In Neil Gorsuch, Clarence Thomas seems to have found a U.S. Supreme Court justice after his own heart. The court’s newest member and its most silent one cast identical votes in case after case this year, at times taking positions deemed more conservative than those of their fellow Republican appointees on the court.
“Concurring opinion” can feel like a misnomer when a justice departs from — or downright slams — the reasoning of the majority. Here are the opinions from the latest U.S. Supreme Court term in which the biggest divisions bore the label of agreement.
While there were fewer dissents coming from the U.S. Supreme Court during its October 2016 term than in years past, justices still managed to come up with creative disses and blistering attacks when they were on the losing side. Here, Law360 highlights the term’s top dissents.
The 430-room DoubleTree by Hilton in downtown Los Angeles has sold to a foreign buyer for $115 million, Law360 has learned.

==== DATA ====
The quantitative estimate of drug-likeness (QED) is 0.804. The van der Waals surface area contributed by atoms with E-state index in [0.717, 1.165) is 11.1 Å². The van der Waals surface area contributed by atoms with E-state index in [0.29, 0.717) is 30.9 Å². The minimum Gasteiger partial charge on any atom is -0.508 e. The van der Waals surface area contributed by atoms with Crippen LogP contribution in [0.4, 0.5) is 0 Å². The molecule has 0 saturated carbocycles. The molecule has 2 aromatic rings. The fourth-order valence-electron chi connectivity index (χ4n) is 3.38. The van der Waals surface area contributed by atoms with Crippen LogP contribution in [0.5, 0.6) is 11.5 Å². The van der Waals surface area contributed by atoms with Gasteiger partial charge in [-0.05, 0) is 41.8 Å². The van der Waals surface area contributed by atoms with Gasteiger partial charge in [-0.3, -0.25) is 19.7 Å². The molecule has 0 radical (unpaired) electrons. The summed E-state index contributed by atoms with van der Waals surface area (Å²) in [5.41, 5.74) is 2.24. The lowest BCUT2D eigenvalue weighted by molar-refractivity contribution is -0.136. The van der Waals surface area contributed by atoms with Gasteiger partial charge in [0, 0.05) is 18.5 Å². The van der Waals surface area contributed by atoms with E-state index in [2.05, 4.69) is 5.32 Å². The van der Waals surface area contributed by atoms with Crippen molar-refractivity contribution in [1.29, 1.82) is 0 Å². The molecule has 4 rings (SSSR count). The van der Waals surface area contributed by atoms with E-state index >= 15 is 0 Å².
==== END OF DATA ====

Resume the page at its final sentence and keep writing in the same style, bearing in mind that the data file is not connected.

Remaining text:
The U.S. Supreme Court on Tuesday declined to hear a case that centered on how strict the Securities Act's three-year statute of repose is, after a Monday ruling by the high court helped to clarify the same issue.
Medical equipment maker Lincare will pay $20 million to settle whistleblowers’ allegations that it fraudulently billed government programs for its products and services.
A California federal judge on Monday rejected Qualcomm's request to dismiss the Federal Trade Commission's suit claiming the chipmaker illegally used its licensing agreements' key patents to monopolize the market.